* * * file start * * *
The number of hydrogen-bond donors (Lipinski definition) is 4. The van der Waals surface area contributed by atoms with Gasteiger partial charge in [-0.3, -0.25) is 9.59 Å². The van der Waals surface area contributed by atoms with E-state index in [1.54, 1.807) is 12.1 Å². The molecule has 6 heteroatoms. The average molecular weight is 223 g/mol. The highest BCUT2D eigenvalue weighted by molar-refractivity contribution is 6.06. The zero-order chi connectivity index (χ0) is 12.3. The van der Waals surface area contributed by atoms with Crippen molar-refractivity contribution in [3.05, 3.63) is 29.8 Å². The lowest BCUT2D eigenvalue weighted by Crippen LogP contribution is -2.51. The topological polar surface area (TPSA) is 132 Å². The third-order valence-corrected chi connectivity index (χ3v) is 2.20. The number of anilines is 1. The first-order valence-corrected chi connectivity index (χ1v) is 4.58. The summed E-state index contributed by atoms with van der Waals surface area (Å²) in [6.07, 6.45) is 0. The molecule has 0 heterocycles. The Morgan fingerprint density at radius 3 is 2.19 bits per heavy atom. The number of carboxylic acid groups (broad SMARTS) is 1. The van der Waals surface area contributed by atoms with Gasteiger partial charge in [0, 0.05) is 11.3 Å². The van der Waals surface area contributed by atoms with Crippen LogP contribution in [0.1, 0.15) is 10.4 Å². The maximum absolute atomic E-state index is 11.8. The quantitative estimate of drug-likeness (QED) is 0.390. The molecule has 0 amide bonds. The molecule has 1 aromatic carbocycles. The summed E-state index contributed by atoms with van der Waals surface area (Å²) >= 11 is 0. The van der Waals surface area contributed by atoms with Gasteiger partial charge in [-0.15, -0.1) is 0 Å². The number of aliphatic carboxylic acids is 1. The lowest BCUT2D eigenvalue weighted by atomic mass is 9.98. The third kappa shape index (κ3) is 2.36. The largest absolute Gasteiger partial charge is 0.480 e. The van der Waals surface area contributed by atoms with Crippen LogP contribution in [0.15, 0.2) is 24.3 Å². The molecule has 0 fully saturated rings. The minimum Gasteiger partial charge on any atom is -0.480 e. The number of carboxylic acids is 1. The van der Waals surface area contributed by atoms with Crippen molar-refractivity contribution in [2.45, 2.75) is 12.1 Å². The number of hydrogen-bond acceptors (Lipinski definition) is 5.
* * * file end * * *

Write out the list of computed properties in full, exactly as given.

The number of hydrogen-bond donors (Lipinski definition) is 4. The van der Waals surface area contributed by atoms with Gasteiger partial charge in [-0.3, -0.25) is 9.59 Å². The van der Waals surface area contributed by atoms with E-state index in [1.54, 1.807) is 12.1 Å². The molecule has 6 heteroatoms. The average molecular weight is 223 g/mol. The highest BCUT2D eigenvalue weighted by molar-refractivity contribution is 6.06. The zero-order chi connectivity index (χ0) is 12.3. The van der Waals surface area contributed by atoms with Crippen molar-refractivity contribution in [3.05, 3.63) is 29.8 Å². The lowest BCUT2D eigenvalue weighted by Crippen LogP contribution is -2.51. The topological polar surface area (TPSA) is 132 Å². The third-order valence-corrected chi connectivity index (χ3v) is 2.20. The number of anilines is 1. The first-order valence-corrected chi connectivity index (χ1v) is 4.58. The summed E-state index contributed by atoms with van der Waals surface area (Å²) in [6.07, 6.45) is 0. The molecule has 0 heterocycles. The Morgan fingerprint density at radius 3 is 2.19 bits per heavy atom. The number of carboxylic acid groups (broad SMARTS) is 1. The van der Waals surface area contributed by atoms with Gasteiger partial charge in [0, 0.05) is 11.3 Å². The van der Waals surface area contributed by atoms with Crippen LogP contribution in [0.1, 0.15) is 10.4 Å². The maximum absolute atomic E-state index is 11.8. The quantitative estimate of drug-likeness (QED) is 0.390. The molecule has 0 amide bonds. The molecule has 1 aromatic carbocycles. The summed E-state index contributed by atoms with van der Waals surface area (Å²) >= 11 is 0. The van der Waals surface area contributed by atoms with Gasteiger partial charge in [-0.15, -0.1) is 0 Å². The number of aliphatic carboxylic acids is 1. The lowest BCUT2D eigenvalue weighted by atomic mass is 9.98. The third kappa shape index (κ3) is 2.36. The largest absolute Gasteiger partial charge is 0.480 e. The van der Waals surface area contributed by atoms with Crippen LogP contribution in [0.15, 0.2) is 24.3 Å². The molecule has 0 fully saturated rings. The minimum Gasteiger partial charge on any atom is -0.480 e. The number of carboxylic acids is 1. The van der Waals surface area contributed by atoms with Crippen molar-refractivity contribution in [2.45, 2.75) is 12.1 Å². The number of hydrogen-bond acceptors (Lipinski definition) is 5.